I think after doing some research, some deep breathing exercises and hanging out on my labour ball for a while I’ll tell her the truth.

A condom is a dwelling that is independently owned but with shared facilities and monthly fees.

I was surprised to hear my five year old talking about a recent trip to Florida to a complete stranger.

First she sighed aloud, hoping to engage this parent at the mom-and-tot open gym time between racing to the wall and back against a surprisingly willing hula hoop.

“Ahhh. It sure was nice to go to Florida where it’s always sunny and warm.”

Stranger: Oh, you went to Florida?

Ellie: Yes, we fly there because we have money to fly. Other people that don’t have money drive there.

So, this began a conversation over lunch hour I wish I had never started.

Me: Ellie, I wanted to talk to you about your conversation with that woman at the gym today about our trip.

Ellie: Okay.

Me: Flying to Florida is something we do because it’s a faster way to get there than driving. It has nothing to do with money. There are a lot of people who have much more money than we will ever have who choose to drive to Florida because they have time or because they prefer the comfort of their car over a plane.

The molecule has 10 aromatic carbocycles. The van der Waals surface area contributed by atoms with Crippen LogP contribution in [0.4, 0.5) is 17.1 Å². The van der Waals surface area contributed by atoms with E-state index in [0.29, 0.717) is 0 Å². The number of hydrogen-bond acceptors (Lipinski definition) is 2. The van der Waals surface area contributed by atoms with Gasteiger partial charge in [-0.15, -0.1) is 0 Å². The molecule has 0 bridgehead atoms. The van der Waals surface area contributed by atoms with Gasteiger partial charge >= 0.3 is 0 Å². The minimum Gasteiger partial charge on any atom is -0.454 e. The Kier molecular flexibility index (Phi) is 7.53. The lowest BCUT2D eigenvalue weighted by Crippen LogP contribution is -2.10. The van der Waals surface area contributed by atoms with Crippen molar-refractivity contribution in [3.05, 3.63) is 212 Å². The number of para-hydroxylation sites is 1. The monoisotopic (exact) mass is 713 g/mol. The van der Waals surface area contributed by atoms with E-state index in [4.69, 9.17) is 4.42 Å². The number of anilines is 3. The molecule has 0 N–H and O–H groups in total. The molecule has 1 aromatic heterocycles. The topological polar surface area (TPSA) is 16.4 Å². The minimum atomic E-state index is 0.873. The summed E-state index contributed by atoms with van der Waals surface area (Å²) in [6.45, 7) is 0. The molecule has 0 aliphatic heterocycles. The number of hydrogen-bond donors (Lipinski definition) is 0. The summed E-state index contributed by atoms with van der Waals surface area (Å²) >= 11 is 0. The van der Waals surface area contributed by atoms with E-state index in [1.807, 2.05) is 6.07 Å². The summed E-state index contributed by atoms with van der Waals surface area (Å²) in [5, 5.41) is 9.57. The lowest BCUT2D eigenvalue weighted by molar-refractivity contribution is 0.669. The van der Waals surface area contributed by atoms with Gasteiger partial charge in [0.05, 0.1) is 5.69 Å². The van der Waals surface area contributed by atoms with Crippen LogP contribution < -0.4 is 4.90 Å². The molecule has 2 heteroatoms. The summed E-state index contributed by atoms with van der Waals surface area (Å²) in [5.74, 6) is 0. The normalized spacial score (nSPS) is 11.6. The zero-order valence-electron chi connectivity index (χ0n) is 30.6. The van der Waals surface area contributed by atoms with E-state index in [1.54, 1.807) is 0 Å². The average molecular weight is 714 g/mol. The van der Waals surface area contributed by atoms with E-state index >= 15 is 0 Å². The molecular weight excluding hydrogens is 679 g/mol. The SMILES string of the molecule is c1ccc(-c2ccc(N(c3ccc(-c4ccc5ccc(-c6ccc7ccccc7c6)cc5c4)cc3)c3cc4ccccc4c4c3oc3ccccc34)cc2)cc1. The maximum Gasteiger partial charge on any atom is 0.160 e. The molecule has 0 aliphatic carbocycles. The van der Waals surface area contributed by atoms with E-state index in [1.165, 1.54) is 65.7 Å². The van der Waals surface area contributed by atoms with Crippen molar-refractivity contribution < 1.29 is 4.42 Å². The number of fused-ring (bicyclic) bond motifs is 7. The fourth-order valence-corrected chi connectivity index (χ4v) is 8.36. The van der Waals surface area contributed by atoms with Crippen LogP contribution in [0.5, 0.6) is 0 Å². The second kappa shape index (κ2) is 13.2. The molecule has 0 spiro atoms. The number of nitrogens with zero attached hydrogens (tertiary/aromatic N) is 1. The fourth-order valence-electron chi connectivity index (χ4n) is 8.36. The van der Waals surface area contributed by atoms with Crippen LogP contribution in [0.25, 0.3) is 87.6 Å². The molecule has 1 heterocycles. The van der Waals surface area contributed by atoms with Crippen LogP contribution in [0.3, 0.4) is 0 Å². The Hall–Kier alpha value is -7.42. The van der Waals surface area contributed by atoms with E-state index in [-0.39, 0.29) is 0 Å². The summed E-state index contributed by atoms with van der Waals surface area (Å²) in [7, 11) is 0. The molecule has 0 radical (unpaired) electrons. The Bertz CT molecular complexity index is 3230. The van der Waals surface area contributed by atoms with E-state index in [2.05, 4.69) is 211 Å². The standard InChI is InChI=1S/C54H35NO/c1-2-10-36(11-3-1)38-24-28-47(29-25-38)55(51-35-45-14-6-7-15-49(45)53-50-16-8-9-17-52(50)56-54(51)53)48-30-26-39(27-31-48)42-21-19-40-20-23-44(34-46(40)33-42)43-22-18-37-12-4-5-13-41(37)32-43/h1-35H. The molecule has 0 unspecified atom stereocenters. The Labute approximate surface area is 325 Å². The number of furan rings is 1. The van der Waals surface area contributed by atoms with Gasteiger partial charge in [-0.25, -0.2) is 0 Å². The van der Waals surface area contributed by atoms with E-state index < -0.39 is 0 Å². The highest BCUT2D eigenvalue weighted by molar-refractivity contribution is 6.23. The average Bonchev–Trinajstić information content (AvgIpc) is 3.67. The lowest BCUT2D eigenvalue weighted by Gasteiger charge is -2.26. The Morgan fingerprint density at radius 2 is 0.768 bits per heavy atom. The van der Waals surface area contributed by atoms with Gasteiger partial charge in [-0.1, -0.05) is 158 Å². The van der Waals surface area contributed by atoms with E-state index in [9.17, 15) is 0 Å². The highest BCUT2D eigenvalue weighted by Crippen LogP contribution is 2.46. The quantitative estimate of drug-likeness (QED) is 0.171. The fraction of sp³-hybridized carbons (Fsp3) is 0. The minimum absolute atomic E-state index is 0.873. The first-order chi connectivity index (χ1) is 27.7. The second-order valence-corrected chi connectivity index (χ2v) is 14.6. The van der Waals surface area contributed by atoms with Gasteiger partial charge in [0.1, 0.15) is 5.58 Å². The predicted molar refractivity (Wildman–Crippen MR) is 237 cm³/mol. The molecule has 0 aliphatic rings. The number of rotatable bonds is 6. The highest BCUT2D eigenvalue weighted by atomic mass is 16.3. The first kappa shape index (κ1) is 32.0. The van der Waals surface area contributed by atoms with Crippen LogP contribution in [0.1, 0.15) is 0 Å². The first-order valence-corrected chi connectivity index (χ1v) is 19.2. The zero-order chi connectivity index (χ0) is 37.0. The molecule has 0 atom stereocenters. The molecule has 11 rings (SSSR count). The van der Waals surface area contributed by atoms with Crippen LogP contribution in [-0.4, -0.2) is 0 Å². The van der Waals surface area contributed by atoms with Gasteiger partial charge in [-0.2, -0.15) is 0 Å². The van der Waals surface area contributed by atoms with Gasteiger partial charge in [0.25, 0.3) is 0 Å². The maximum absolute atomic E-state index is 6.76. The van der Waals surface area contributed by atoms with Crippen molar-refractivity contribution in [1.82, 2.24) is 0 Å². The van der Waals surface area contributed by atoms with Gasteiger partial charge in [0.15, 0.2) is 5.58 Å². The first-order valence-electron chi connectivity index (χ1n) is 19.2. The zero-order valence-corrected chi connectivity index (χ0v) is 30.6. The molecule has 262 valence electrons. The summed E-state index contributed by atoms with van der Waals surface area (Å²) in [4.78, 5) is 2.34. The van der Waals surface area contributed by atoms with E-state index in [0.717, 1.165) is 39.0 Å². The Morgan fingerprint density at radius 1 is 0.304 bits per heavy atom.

Ellie: Yeah, and?

Me: Well, it’s just not nice to tell people that you have money to fly and others don’t.

Ellie: Why? I think she had enough money to fly.

Me: That’s irrelevant. I just want you to know it’s impolite to talk about money (let alone my discomfort with her just yapping about our flight plans with perfect strangers). It’s called ‘bragging.’

Ellie: Huh?

Me: Bragging is when you tell someone you have something that they might not to make yourself feel bigger or better than they are.

Ellie: I wasn’t bigger than she is Mom. I’m a kid, she’s an adult. Hello?

Me: I realize that. I just think you are old enough for me to have this conversation with you just as I did with Hanna if she told someone that she had a piece of cheese in her lunch and maybe they didn’t.

Ellie: Nobody on our plane had any cheese, I remember that. And I’m pretty sure the Mom at the gym today had that lacto thing from the commercials where she can’t eat dairy…..so…..

Me: I will have this conversation with Chloe when she’s old enough to understand too.

Ellie: Oh, so you’re old and smart and she’s too young to understand? Bragger.

I’m glad we had this little chat.

Whether I’m going to the grocery store for an hour or planning to be away longer, I find myself repeating these same reminders to Greg. I thought it would make sense to put them in writing should anything ever happen to me.

  1. Make sure if Ellie insists on taking a shower, she actually gets her hair wet before lathering in shampoo.
  2. Make sure if Ellie insists on taking a shower, she wets her hair before lathering and that she gets her hair wet a second time to rinse out the soap.
  3. Please be sure to feed the kids at least two servings of fruit with breakfast and two servings of vegetables with lunch. Yes—raw carrots count as vegetables. No—pepperettes don’t count as food.